$$\frac{d\hat{{\bf{m}}}}{dt}=-\,\gamma \hat{{\bf{m}}}\times {{\bf{H}}}_{{\rm{eff}}}+\alpha \hat{{\bf{m}}}\times \frac{d\hat{{\bf{m}}}}{dt}+\gamma {c}_{j,D}\hat{{\bf{m}}}\times (\hat{{\bf{m}}}\times \hat{{\boldsymbol{\sigma }}})+\gamma {c}_{j,F}\hat{{\bf{m}}}\times \hat{{\boldsymbol{\sigma }}},$$

where \(\hat{{\bf{m}}}\) is the unit vector along the magnetization of FM1, \(\hat{{\boldsymbol{\sigma }}}\) is the unit vector along the spin polarization, γ is the gyromagnetic ratio, \({{\bf{H}}}_{{\rm{eff}}}\) is the effective uniaxial anisotropy field \({H}_{K,eff}=2{K}_{eff}/{M}_{s}\) in the z direction, α is the damping constant, \({c}_{j,D(F)}=(\hslash {\theta }_{D(F)}J/2e{M}_{s}{t}_{z})\) is the magnitude of DLT(FLT), \({\theta }_{D(F)}\) is the effective DLT(FLT) efficiency, J is the charge current density flowing in the plane (along the x axis), e is the electron charge, MS is the saturation magnetization, and tz is the thickness of FM1. We assume that \(\hat{{\boldsymbol{\sigma }}}=(0,\,\cos \,\eta ,\,\sin \,\eta )\) is a spin polarization direction, because the system is cylindrical symmetry in the x-y plane, and η represents the spin-polarization angle. We express the magnetization vector as \(\hat{{\bf{m}}}=(\cos \,\phi \,\sin \,\theta ,\,\sin \,\phi \,\sin \,\theta ,\,\cos \,\theta )\), where \(\theta \,(0\le \theta \le \pi )\) is the polar angle and \(\phi \,(0\le \phi < 2\pi )\) is the azimuthal angle. In order to derive analytic expressions of the switching current, we ignore FLT because it induces magnetization precession, which complicates magnetization dynamics26,32. We note that the effect of FLT on the switching current is insignificant when \(\hat{{\boldsymbol{\sigma }}}\) has a sizable z component, which will be verified numerically below.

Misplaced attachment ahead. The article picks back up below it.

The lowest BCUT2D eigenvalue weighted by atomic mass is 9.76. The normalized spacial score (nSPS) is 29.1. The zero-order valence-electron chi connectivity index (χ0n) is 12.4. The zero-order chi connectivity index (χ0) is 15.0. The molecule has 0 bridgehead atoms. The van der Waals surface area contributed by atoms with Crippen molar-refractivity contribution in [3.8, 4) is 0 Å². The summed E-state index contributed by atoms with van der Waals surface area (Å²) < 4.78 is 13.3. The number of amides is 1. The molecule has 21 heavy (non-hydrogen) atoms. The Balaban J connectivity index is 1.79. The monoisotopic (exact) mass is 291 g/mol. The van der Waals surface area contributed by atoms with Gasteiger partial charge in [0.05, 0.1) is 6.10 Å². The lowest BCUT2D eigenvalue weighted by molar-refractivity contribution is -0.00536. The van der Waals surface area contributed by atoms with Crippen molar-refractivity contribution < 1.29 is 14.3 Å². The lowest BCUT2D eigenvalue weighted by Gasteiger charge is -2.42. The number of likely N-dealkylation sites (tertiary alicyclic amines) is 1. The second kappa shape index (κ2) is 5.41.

For a charge current density smaller than a switching current density, Eq. (1) has a static solution with the equilibrium tilting angles \({\theta }_{eq}\) and \({\phi }_{eq}\) satisfying:

$${c}_{j,D}\,\cos \,\eta \,\cos \,{\phi }_{eq}-{H}_{K,eff}\,\cos \,{\theta }_{eq}\,\sin \,{\theta }_{eq}=0,$$
$$\sin \,\eta \,\sin \,{\theta }_{eq}-\,\cos \,\eta \,\cos \,{\theta }_{eq}\,\sin \,{\phi }_{eq}=0.$$

Depending on η, switching conditions can be classified into two cases. The first case is the instability condition, corresponding to no solutions of \({\theta }_{eq}\) and \({\phi }_{eq}\) satisfying Eqs. (2) and (3). By combining Eqs. (2) and (3), we obtain the switching current density \({J}_{sw,1}\) and tilting angles \(({\theta }_{sw,1},{\phi }_{sw,1})\) for the instability condition as